FIFA’s Transfer Reform
FIFA’s transfer reforms over the next few years are coming after agents, and they know it. If you hear the likes of Mino Raiola speaking out against something, it’s almost certainly because it’s going to curb their unchecked marauding through the game.
Agents, in 97% of cases, protect players from the clubs and allow their clients to maximise their earning potential. The remainder, however continue to gouge, incessantly, and it’s became utterly untenable. And, frankly, not enough is made of player decisions to partner with these mercenaries, whose job it is to extract as much value for their clients via the clubs, and themselves.
Raiola is rumoured to be seeking a fee in the region of €20m-€30m for facilitating a move for quite obviously one of the hottest prospects of his generation in Erling Haaland. Football needs to be asking what exactly he brings to that equation.
FIFA seems to be on it – whether that fills you with any confidence or not is debatable. But there are at least changes, not least FIFA’s Clearing House, which will, it is alleged:
- Increased financial regulation: A Clearing House which will control training payments
- Squad Sizes: Prohibiting the hoarding of players at big clubs and address competitive imbalance
- Protecting minors: Revamping ‘trials’ and ‘training’ systems to protect young players
- Transfer Windows: Protect sporting integrity by harmonising the transfer framework
It’s ambitious, and it’s necessary, and was in the works well before the latest Super League developments. How it impacts the transfer system could manifest itself in positive changes or, as what usually happens, a compromise is reached. Agents are as powerful as ever and an acquiesce will likely likely be reached. Whether it does enough, who knows.
Squad sizes and football’s calendar
Another massive problem is the football calendar and how there’s zero desire to address it, something only further exacerbated by covid.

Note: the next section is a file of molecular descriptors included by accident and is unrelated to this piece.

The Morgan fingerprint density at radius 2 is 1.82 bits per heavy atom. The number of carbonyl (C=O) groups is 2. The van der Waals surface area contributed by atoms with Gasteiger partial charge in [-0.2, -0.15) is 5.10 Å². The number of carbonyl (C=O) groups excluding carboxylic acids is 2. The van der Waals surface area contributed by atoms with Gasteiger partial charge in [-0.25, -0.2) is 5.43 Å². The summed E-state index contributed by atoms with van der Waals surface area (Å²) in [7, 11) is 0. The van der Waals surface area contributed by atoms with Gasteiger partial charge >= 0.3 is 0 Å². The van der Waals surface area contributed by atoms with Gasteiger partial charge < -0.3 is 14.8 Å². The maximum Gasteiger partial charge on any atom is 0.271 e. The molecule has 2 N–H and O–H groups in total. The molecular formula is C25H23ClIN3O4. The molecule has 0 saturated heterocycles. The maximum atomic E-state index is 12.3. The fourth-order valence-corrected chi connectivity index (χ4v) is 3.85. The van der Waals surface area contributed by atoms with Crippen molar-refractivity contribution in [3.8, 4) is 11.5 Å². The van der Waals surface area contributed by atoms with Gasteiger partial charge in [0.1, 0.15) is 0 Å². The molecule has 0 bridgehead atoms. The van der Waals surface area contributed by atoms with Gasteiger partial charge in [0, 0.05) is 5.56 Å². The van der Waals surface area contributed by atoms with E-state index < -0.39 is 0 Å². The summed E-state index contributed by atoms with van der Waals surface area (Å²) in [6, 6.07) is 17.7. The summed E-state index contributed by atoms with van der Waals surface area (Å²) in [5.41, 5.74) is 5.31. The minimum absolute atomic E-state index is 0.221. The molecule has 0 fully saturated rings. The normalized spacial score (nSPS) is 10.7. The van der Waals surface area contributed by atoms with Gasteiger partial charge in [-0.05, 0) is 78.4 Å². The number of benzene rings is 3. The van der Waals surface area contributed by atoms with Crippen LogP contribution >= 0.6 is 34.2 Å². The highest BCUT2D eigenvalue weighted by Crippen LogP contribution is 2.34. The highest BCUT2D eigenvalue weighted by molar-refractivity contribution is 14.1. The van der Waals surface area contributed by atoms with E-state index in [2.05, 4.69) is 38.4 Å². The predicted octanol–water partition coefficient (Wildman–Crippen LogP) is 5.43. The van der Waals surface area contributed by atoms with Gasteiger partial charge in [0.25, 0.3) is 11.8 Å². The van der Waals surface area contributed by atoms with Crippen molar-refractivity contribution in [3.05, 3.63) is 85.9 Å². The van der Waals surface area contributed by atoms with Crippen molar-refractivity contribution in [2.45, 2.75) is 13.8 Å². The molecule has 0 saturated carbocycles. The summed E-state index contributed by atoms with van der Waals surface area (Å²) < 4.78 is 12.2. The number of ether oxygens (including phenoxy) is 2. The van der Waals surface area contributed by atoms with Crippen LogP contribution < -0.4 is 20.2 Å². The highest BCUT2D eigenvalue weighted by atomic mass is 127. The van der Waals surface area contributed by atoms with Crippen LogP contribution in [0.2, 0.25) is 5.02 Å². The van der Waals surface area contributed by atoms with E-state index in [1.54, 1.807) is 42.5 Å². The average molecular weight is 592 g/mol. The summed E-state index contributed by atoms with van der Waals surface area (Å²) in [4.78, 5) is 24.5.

This season has been ridiculous, due to the 2019/20 campaign playing catch-up across the summer and the new season leading pretty much directly into it.
But the Champions League reforms, the introduction of additional competitions such as the UEFA Conference League and the long-mooted summer Club World Cup tournament, we are going to experience the stress of this season, every season. Pep Guardiola spoke about it again in the aftermath of the Super League collapse:
“Of course there will be more injuries. These guys finish an incredibly tough season, six days break then go to the national teams.
“We are going to play, we are lucky we’re in the Champions League next season. It’s a lot, honestly, we didn’t have a midweek off. I cannot train them, just to handle the team as sharp as possible.
“Every time we speak about it to UEFA, they say we take note but after more games. Then a new competition. It’s like an actor or actress in a theatre going three times a day, they like to make a good performance but three times a day is too much.”
UEFA say they are listening and then adding more and more games. This means that squads need to be much bigger to cope with the strain, and so that pushes up the amount spent on wages.
By reducing the number of games, we give teams breathing space. We allow squads to shrink and more emphasis to be placed on youth to fill the gaps. If we reduced leagues to 18 or even 16 teams, we allow for more competitive fixtures, more room in the calendar, and more time for everyone to take a breath every now and again.
Money spent on injured talent
And there’s also the fact that the more games there are, the more time these players spend out injured. AI companies such as Zone7 specialise in allowing clubs to manage the workload of their players. Their software will recognise if a particular player is ‘high risk’ and make a series of recommendations to modify their bespoke training schedule.
This is another way that teams can reduce the amount they spend on injured talent – keep players healthy and happy is a massively cost-effective way to cut down on the football business’ most significant sunk cost.
This, again, allows clubs to be more frugal with their spending; if they know with a good degree of accuracy how many ‘lost’ days they can anticipate, they can budget better.
Wages – reduce them, before it’s too late
It may have taken the pandemic to realise the sheer folly of the direction we were heading, and the fact that we have state-owned clubs, such as PSG and Manchester City, who can seemingly spend with impunity and raise costs for everyone else, has made the issue worse.
So the solution needs to work for all teams at all levels. The playing field needs to be levelled and the players certainly aren’t going to do it themselves. Who has got the method, and the power, to fix it?